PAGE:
Retail prices grew at 7.8% in April, the highest since the Narendra Modi-led National Democratic Alliance (NDA) government assumed power in May 2014, squeezing household budgets, potentially affecting consumer confidence, and setting the stage for more monetary action by the Reserve Bank of India’s Monetary Policy Committee (MPC) which raised the rate last week to combat spiking inflation. A rate hike will make loans, including consumer loans and mortgages, costlier.
The latest inflation numbers, driven by an increase in prices across categories, including food, will put further pressure on MPC to roll back the monetary easing which was announced after the Covid-19 pandemic dealt a body blow to the economy, and will increase the cost of loans for both companies and individuals.
The latest Index of Industrial Production (IIP) number, which measures factory output — it grew at just 1.9% in the month of March — suggests that the greenfield economy is still struggling to find a sustainable recovery, making RBI’s task that much more difficult.
Experts believe that this combination of tepid economic activity and high inflation poses serious challenges for the Indian economy going forward. What could complicate matters further is the fact that a lot of the price outlook going forward will depend on the geopolitical situation, something beyond the control of both fiscal and monetary policy in the country. With aggregate demand still low, inflation is being fuelled by supply side issues, including a sharp rise in commodity prices caused by the Russian invasion of Ukraine.
Retail inflation, as measured by the Consumer Price Index (CPI) grew at 7.79% in April as compared to last April. This is 36 basis points — one basis point is one hundredth of a percentage point — higher than the 7.43% projection made by a Bloomberg poll of economists. The April inflation number is significantly higher than the 6.95% reading in March. April is also the fourth consecutive month when inflation has been above the 6% mark, which is the upper limit of the tolerance band under the inflation targeting framework in India. The headline inflation number has been increasing continuously since October 2021, when it was 4.48%.
The latest inflation number is still significantly lower than the all-time high of 11.51% in the month of November 2013.
What will make the pain of inflation even worse is the fact that food prices are growing at an even faster rate. The food part of CPI basket grew at 8.38% in April, a sharp increase from the already high print of 7.68% in the month of March. Food items have a weight of 39% in the CPI basket, but the share of food spending is significantly higher for the poorer sections of the population.
To be sure, price pressures are quite broad based in the economy. This can be seen from the fact that apart from housing (3.47%) and paan, tobacco and intoxicants (2.7%) all broad subcategories of the CPI basket, saw an annual inflation of 7% or more in the month of April.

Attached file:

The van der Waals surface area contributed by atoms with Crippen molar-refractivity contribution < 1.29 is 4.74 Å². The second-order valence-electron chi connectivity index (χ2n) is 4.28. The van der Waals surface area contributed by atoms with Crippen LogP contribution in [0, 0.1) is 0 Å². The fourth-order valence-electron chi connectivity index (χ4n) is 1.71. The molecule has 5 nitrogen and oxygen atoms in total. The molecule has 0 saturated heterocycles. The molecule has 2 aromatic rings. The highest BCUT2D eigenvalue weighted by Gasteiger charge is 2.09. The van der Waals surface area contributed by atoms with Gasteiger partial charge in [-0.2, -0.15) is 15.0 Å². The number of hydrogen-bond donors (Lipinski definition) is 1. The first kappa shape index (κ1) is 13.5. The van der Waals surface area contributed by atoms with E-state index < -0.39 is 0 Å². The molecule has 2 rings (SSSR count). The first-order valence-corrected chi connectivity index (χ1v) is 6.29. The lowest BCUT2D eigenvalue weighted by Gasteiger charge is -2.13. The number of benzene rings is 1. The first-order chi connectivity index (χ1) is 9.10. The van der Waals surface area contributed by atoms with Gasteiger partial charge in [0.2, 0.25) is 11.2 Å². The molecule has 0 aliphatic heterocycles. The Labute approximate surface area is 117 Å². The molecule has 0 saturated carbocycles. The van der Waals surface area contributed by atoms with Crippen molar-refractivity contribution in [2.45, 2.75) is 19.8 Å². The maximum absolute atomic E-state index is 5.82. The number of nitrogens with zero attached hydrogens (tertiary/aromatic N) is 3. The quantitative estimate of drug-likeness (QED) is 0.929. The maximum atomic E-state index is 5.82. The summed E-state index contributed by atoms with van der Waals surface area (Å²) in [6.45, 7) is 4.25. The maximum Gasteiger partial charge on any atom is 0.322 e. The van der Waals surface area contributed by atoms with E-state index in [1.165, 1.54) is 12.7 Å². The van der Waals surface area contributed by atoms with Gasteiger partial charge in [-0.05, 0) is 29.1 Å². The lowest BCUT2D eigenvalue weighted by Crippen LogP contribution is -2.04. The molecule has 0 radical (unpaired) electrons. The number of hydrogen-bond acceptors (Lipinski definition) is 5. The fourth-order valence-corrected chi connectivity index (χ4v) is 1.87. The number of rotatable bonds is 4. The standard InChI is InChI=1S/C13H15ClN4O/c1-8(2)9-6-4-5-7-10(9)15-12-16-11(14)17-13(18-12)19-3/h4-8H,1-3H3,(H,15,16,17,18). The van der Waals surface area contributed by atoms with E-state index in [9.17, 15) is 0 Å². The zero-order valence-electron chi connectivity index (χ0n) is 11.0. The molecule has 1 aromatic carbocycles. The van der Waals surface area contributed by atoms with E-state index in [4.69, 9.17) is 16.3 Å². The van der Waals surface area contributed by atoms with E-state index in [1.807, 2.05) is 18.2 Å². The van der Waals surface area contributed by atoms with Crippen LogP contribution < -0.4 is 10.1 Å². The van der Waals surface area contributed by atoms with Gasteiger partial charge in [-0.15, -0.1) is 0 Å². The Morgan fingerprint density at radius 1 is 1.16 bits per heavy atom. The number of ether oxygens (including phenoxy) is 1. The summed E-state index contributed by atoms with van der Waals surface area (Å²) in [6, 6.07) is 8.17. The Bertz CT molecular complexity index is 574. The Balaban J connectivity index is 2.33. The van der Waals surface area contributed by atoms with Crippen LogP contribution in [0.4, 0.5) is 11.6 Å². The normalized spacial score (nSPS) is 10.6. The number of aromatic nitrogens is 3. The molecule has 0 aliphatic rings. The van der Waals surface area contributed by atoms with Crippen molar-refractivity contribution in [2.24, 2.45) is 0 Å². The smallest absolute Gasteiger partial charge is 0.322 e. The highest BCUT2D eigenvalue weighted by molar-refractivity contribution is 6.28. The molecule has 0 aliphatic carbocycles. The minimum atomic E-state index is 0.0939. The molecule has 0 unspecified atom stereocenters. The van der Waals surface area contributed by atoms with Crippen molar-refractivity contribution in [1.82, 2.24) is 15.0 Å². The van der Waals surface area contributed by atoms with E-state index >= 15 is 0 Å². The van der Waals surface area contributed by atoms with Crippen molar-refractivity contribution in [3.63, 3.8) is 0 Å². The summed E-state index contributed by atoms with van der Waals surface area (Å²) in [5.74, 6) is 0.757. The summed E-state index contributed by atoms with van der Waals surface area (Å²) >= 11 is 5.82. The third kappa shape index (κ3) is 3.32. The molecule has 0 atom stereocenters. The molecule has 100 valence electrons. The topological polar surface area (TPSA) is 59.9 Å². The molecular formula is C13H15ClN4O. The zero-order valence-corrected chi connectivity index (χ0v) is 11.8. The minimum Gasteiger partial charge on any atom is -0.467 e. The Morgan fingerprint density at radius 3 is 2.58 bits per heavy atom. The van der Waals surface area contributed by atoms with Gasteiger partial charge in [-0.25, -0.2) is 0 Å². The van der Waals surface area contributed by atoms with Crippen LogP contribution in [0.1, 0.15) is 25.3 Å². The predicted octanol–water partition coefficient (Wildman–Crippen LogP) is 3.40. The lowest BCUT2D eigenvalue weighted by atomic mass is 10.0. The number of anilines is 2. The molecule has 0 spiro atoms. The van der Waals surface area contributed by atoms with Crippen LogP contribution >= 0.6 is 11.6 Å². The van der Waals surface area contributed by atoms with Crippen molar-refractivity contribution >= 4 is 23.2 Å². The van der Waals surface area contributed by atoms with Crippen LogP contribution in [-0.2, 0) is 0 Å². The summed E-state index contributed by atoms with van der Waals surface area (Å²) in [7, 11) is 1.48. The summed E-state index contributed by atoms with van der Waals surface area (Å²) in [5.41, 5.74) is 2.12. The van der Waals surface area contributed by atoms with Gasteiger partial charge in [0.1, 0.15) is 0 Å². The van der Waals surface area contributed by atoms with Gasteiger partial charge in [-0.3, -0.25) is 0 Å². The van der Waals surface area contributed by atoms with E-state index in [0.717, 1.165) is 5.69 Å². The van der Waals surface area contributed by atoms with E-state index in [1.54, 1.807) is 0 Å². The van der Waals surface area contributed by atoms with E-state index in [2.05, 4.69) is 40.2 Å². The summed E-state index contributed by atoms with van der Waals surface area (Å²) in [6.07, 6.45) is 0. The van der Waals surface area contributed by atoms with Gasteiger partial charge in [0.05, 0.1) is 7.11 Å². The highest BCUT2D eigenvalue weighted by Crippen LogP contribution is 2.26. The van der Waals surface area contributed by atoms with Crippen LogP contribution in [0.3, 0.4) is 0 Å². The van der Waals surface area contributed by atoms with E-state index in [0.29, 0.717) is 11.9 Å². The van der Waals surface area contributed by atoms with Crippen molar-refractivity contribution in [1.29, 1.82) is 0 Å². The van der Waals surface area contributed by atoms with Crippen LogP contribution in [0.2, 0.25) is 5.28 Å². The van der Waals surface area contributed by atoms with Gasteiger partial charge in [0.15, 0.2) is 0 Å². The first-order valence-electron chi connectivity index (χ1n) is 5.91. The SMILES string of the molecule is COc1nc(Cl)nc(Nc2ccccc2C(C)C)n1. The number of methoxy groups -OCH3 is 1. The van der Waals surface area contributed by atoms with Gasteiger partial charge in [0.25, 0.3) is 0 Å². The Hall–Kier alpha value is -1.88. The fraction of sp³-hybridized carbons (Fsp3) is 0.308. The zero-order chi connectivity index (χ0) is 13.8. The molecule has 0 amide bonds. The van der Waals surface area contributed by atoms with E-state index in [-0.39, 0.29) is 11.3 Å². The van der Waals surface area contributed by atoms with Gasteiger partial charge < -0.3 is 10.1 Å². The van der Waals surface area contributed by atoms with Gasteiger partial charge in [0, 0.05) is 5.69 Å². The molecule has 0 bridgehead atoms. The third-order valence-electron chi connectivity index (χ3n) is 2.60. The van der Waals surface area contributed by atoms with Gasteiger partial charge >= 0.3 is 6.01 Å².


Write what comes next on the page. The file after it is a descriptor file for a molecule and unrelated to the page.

“This is an hour of unprecedented crisis as we are witnessing the twin effects of a geopolitical crisis and profit-led inflation on price levels,” said Himanshu, an associate professor of economics at Jawaharlal Nehru University. “While the traditional tools of monetary policy will not work very well, it is important that the government takes pro-active relief measures financed through income redistribution. Otherwise we will see demand destruction at the bottom of the economic pyramid in a big way, which will inflict further damage on not just immediate but also long term growth prospects.”
In an unscheduled meeting on May 4, RBI’s MPC announced a 40 basis point hike in the policy rate and also increased the Cash Reserve Ratio (which defines how much of their deposits banks need to keep with the central bank) by 50 basis points. The rate hike was the first in 45 months. MPC will meet once again in the first week of June and most analysts expect interest rates to be raised once again. The policy rate was 5.15% in February 2020.
“Rising inflation and external risks brought forward the rate-hike cycle of Reserve Bank of India (RBI). We expect RBI to raise repo rates by another 75-100 bps in the rest of this fiscal. This move cannot bring down food or fuel inflation, but can help check its generalisation by curbing the second-round effects”, a CRISIL research note said. Repo rate is the rate at which RBI lends to other banks.
What will add to worries on the economic front along with the latest inflation numbers is the tepid IIP growth in the month of March. At 1.9%, the March IIP numbers came out slightly higher than the February value of 1.5%. However, the pace of recovery is still slow. The manufacturing component of IIP grew just 0.9% in the month of March, while the consumer goods category continued its contraction streak which began in October 2021. While the annual growth in IIP in 2021-22 is impressive at 11.3%, this came on the base of an 8.4% contraction in 2020-21.
“If global inflation does not sufficiently decline despite aggressive monetary tightening sharply slowing growth, it points at the persistence of supply-demand imbalances that only coordinated actions of world leaders can resolve. Global economy, still in the process of reversing supply-side disruptions caused by the Covid-19 pandemic, would have been far more comfortably placed in the absence of the Russia-Ukraine conflict and the economic sanctions it has led to,” the Department of Economic Affairs, an arm of the Union finance ministry, said in its Monthly Economic Review released on Thursday.
“Accounting for the available high-frequency prices and today’s data, we are now currently tracking May CPI at around 6.8% y/y, which will continue to keep inflationary concerns intact in the RBI’s mind going into the June policy meeting, where we expect a 50bp hike in the policy rate,” Rahul Bajoria, MD & Chief India Economist, Barclays, said.